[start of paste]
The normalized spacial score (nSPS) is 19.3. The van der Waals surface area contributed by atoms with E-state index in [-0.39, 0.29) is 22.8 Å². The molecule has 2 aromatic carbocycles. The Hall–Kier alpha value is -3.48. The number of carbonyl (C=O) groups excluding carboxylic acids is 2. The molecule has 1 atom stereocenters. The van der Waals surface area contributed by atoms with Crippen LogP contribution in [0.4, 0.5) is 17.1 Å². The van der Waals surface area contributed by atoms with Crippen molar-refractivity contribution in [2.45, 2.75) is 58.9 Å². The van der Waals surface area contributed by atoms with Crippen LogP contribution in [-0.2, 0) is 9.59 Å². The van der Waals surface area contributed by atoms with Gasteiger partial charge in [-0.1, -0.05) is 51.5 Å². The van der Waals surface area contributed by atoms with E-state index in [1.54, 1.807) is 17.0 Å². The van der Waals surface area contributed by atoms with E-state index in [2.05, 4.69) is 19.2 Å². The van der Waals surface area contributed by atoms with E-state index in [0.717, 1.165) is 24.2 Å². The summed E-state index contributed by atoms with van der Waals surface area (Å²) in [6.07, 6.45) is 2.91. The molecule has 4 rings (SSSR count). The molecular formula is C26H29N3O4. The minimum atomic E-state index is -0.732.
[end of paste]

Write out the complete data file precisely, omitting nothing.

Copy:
The normalized spacial score (nSPS) is 19.3. The van der Waals surface area contributed by atoms with E-state index in [-0.39, 0.29) is 22.8 Å². The molecule has 2 aromatic carbocycles. The Hall–Kier alpha value is -3.48. The number of carbonyl (C=O) groups excluding carboxylic acids is 2. The molecule has 1 atom stereocenters. The van der Waals surface area contributed by atoms with Crippen LogP contribution in [0.4, 0.5) is 17.1 Å². The van der Waals surface area contributed by atoms with Crippen molar-refractivity contribution in [2.45, 2.75) is 58.9 Å². The van der Waals surface area contributed by atoms with Crippen LogP contribution in [-0.2, 0) is 9.59 Å². The van der Waals surface area contributed by atoms with Gasteiger partial charge in [-0.1, -0.05) is 51.5 Å². The van der Waals surface area contributed by atoms with E-state index in [1.54, 1.807) is 17.0 Å². The van der Waals surface area contributed by atoms with E-state index in [2.05, 4.69) is 19.2 Å². The van der Waals surface area contributed by atoms with E-state index in [0.717, 1.165) is 24.2 Å². The summed E-state index contributed by atoms with van der Waals surface area (Å²) in [6.07, 6.45) is 2.91. The molecule has 4 rings (SSSR count). The molecular formula is C26H29N3O4. The minimum atomic E-state index is -0.732.